On September 2, 1721, Margaret “Maggie” Dickson was tried and hanged for concealing her pregnancy. The Edinburgh woman was separated from her husband and had taken a job at an inn, where she started an affair with the son of the owner. The affair led to her getting pregnant, but she hid it because she didn’t want to lose her job. The baby she birthed was too weak and died few days later.
Margaret could not bury the child since the pregnancy had been a secret, so she dumped it into the river. Unfortunately, the body was found along the riverbank the same day and was traced to her. Maggie was hanged at the gallows, and her body was put inside a coffin. She woke up while being transported to a graveyard 10 kilometers (6 mi) away.
Margaret’s supposed resurrection was taken as an act of God, and it was assumed that God had given her a second chance at life and forgiven her for her crime. She got back with her husband and had more children. She was nicknamed “Half-hangit Maggie.”
5 Unnamed French Gendarme
On March 17, 1889, the Press Democrat reported the story of a French gendarme (police officer) who was almost buried alive. The unnamed gendarme living near Grenoble, France, had gone into a trance-like sleep after drinking too much potato brandy. He slept for a whole day before his friends noticed that his body was becoming rigid, as would be expected of a dead person.
The unfortunate gendarme was declared dead but awoke as he was being lowered into a grave. He banged on the coffin, demanding to be let out. The undertakers lowering him into the grave immediately stopped the burial and quickly opened the casket. However, it was all for nothing, as the gendarme had hit his head on the coffin and died.
4 Eleanor Markham
In 1894, Eleanor Markham was declared dead in her village of Sprakers, New York. She had complained of heart problems two weeks earlier and was being attended to by one Dr. Howard. Her health continued declining until the morning of July 8, 1894, when Dr. Howard declared her dead. Her death certificate was issued, and two days later, she was put in a coffin in preparation for burial.
Eleanor awoke and made a noise as her coffin was being carried into the vehicle that would have taken her to the cemetery. The coffin was opened, and a surprised Eleanor exclaimed that she was about to be buried alive. Dr. Howard, who was among the burial party, quickly calmed her down, assuring her that the error will be corrected. Eleanor later stated that she was conscious all through the preparation for her burial and could hear everything being discussed, even down to whispers.
3 Unnamed Three-Year-Old Boy
On April 25, 1913, the unnamed three-year-old son of Mrs. J. Burney sat up in his coffin as he was about to be buried in Butte, California. The boy stared straight at his grandmother, 81-year-old Mrs. L. Smith, who immediately passed away in shock. Then, the boy became unconscious and fell back into the coffin. A doctor later declared him dead.
The boy’s story sounds like that of Kelvin Santos, a two-year-old Brazilian boy who was almost buried alive in 2012. Santos sat up in his coffin just before his burial and asked his father for some water before falling back into the coffin. He could not be resuscitated and was declared dead a second time.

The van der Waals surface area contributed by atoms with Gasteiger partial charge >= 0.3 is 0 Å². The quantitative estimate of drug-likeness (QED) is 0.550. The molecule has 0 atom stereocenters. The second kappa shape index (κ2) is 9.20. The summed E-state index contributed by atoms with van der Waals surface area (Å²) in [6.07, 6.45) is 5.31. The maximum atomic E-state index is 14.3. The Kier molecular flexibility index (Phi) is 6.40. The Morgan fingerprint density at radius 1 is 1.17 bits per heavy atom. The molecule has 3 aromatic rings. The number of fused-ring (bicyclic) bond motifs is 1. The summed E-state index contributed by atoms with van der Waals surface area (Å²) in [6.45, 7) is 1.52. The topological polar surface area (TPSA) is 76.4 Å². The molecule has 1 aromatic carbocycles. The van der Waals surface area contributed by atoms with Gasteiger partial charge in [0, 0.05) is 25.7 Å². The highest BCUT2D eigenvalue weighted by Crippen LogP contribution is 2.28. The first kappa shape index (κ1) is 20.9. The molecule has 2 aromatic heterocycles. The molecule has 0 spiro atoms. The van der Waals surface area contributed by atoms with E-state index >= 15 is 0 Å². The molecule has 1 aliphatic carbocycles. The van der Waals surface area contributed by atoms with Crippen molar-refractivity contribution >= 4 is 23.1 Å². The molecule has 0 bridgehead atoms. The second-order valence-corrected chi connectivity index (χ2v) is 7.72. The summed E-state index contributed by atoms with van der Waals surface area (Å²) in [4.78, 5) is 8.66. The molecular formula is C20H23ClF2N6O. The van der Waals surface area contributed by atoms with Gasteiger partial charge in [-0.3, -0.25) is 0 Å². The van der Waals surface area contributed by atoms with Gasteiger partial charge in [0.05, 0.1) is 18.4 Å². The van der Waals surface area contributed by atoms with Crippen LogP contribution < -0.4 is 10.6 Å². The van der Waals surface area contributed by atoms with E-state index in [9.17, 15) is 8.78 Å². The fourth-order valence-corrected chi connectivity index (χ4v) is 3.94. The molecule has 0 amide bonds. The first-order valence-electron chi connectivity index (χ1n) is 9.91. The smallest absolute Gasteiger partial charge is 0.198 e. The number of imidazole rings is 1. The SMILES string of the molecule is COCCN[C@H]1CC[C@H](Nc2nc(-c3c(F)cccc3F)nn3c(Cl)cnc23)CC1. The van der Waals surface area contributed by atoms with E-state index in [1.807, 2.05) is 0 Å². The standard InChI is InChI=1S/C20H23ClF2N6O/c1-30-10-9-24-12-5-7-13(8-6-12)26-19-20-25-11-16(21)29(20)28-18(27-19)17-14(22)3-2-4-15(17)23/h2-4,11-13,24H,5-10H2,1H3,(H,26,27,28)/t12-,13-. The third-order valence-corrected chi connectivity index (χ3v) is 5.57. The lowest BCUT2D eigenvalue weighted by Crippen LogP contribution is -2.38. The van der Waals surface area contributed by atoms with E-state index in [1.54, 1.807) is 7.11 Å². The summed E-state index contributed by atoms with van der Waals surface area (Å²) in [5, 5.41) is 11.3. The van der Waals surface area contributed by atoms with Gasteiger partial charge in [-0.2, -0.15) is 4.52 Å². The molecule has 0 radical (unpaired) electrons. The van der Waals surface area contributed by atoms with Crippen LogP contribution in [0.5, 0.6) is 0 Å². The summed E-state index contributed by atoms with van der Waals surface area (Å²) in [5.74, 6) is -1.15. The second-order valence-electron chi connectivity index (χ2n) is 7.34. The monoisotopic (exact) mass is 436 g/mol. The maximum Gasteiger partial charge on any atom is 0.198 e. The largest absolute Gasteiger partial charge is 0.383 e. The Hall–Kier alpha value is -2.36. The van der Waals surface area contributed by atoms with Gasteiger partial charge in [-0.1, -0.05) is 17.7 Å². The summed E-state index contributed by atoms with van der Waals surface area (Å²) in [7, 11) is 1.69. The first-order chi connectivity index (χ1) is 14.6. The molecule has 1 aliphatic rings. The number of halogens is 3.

2 Octavia Hatcher
In January 1891, James and Octavia Hatcher lost their only son, Jacob. Octavia fell into depression after Jacob’s death and refused to leave her bed. She soon took ill and fell into a coma before being declared dead on May 2, 1891. She was buried immediately. A few days later, her husband’s family noticed that several other townspeople who had been in comas were recovering and waking up. We know today that they and Octavia had been afflicted with sleeping sickness, which is caused by the bite of the tsetse fly.
James and his family, suspecting that they had buried a living woman, raced to the grave and dug it up. They were too late. Octavia had awoken in her coffin and had tried getting out but couldn’t. The inner lining of the coffin was torn, and her hands were covered with blood. James reburied her and erected a monument of her holding baby Jacob over the grave.
Residents around the Pikeville, Kentucky, cemetery claim to hear the sounds of a crying woman or kitten coming from Octavia’s grave. Some even say that her statue faces the opposite direction on her burial anniversary. Some vandals also entered the cemetery and vandalized the arm holding the baby. It remains at the foot of the monument today.
James, fearing that he might be buried alive himself, ordered a custom-made coffin long before his death. The coffin could be opened from inside to allow him escape if he was ever buried alive.
1 Madame Bobin
On November 16, 1901, The Hereford Times reported the story of one Madame Bobin who died of yellow fever after arriving in the city of Pauillacin, France, from Senegal. Her body had stiffened, and her face had turned ashen. She was promptly buried. A nurse who saw Madame Bobin before her burial reported that she was not as cold as expected and claimed to have noticed little movements in the muscles of her abdomen. She suggested that Madame Bobin might not be dead and must have been buried alive.
Madame Bobin’s father had the body exhumed and was shocked to see that his daughter had birthed a child inside the coffin. An autopsy revealed that she did not have yellow fever and was alive at the time of burial. She suffocated to death inside the grave. Her family sued and was awarded 8,000 francs.